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. Scientists Practice Mars Drilling Near Acidic Spanish River

The Rio Tinto looks like deep red wine, because iron is dissolved in the highly acidic river water. Scientists hope to find similar bacteria deep underground at the Rio Tinto, where groundwater interacts with iron and sulfur minerals. These underground bacteria may subsist on chemicals and minerals under the surface, according to scientists.
  • More images from Rio Tinto River environs

  • Nerva - Sep 23, 2003
    To develop techniques to drill into the surface of Mars to look for signs of life, NASA and Spanish scientists recently began drilling 150 meters (495 feet) into the ground near the source of the waters of the Rio Tinto, a river in southwestern Spain, part of a three-year effort that will include the search for underground life forms.

    During the Mars Analog Research and Technology Experiment (MARTE), scientists and engineers from NASA, U.S. universities and the Spanish Centro De Astrobiologża (Center for Astrobiology) hope to show how robot systems could look for life below Mars' surface. Scientists believe that liquid water may exist deep underground on Mars.

    "The Rio Tinto area is an important analog to searching for life in liquid water, deep beneath the subsurface of Mars," said Carol Stoker, principal investigator of the three-year project and a scientist at NASA Ames Research Center in California's Silicon Valley.

    Scientists say bacteria that are present in the very acidic Rio Tinto play a role in producing acid in the river, a byproduct of the metabolism of iron and sulfur minerals in the region. The Rio Tinto looks like deep red wine, because iron is dissolved in the highly acidic river water. Scientists hope to find similar bacteria deep underground at the Rio Tinto, where groundwater interacts with iron and sulfur minerals. These underground bacteria may subsist on chemicals and minerals under the surface, according to scientists.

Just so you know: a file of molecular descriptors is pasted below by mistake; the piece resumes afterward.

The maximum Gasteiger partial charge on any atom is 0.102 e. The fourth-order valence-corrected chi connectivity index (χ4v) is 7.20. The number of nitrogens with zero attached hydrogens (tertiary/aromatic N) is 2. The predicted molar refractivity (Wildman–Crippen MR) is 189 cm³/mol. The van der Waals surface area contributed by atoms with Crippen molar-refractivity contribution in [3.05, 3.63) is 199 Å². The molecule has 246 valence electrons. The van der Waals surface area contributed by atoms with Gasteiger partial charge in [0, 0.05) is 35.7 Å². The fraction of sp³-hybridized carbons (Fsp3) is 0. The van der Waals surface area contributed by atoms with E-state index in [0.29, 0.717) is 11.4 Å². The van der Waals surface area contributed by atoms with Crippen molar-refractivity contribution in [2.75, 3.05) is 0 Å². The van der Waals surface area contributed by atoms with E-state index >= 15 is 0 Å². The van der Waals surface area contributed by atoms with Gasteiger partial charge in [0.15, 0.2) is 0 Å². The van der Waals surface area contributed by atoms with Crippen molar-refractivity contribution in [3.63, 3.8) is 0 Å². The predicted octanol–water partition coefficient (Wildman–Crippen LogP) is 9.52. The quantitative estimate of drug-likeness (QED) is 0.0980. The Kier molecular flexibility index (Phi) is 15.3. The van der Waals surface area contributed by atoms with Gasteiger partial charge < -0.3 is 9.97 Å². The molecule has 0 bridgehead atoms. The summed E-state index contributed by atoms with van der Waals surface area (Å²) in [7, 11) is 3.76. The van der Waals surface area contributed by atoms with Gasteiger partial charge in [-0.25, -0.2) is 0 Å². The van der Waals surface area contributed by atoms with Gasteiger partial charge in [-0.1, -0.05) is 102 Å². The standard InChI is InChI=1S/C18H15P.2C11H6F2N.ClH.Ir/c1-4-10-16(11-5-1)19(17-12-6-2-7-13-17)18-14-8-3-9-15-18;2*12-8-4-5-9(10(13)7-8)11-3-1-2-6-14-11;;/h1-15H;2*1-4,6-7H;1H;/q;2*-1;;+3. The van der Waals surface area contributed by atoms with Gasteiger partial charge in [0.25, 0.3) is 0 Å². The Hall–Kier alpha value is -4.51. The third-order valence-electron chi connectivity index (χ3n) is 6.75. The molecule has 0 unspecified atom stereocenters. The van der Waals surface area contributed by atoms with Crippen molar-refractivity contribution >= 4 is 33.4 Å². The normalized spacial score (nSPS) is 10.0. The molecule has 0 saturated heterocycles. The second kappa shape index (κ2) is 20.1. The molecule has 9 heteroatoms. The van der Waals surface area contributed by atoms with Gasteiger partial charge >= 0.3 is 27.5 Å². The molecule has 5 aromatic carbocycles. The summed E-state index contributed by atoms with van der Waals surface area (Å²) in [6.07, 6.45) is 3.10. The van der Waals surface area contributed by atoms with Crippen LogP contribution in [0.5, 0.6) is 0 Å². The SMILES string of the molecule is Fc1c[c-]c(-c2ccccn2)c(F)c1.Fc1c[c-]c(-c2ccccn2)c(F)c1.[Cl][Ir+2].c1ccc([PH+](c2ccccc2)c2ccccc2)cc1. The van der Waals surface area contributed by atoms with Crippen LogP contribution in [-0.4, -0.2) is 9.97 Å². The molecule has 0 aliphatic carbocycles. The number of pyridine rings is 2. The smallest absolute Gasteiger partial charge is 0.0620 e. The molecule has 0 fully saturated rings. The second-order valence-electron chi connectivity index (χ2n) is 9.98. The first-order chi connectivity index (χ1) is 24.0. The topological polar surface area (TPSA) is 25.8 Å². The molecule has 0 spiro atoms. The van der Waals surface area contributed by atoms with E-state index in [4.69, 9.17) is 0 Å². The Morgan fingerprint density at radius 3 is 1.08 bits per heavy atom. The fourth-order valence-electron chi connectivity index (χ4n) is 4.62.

The drilling is expected to yield samples that experts will analyze to gain knowledge about subsurface life forms at the site. Eventually, scientists will use this 'ground truth' information to check the accuracy of later robotic efforts to identify life forms, organic compounds and minerals.

    In later phases of the experiment, scientists at NASA facilities in the United States and at the Centro de Astrobiologża in Madrid will remotely operate a robotic drill and life-detection instruments, and will interpret the results, all via satellite, to simulate a mission to search for life on Mars.

    The subsurface is the key environment for searching for life on other planets, according to MARTE scientists. "Life needs liquid water and a source of energy," Stoker said.

    "On Earth, most common life forms are at the surface where sunlight provides the energy, but liquid water occurs rarely at the martian surface, if at all. Liquid water is expected in the subsurface of Mars. So NASA plans to use robotic drilling to search for subsurface life. That is why we are testing the life-search strategy in the Rio Tinto, where subsurface water and chemical energy are expected to support life." Stoker added.

    Scientists say evidence suggests the chemistry of the Rio Tinto and its biology may be the result of an underground biologically based chemical reactor fueled by organisms that do not need oxygen gas to survive.

    MARTE scientists believe such a system may exist in the subsurface of the Rio Tinto area, according to Ricardo Amils Pibernat, a biologist at the Centro de Astrobiologża and a specialist on the biology of the Rio Tinto. If found, this type of life would represent an entirely new subsurface life system, he said.

    "In addition to looking for evidence of subsurface life, we hope MARTE inspires students to pursue careers in science and engineering," Stoker said. A series of eight one-hour educational webcasts about MARTE will take place beginning on Sept. 29 and continue through October 15. The webcasts and their schedule are accessible at this Internet URL:

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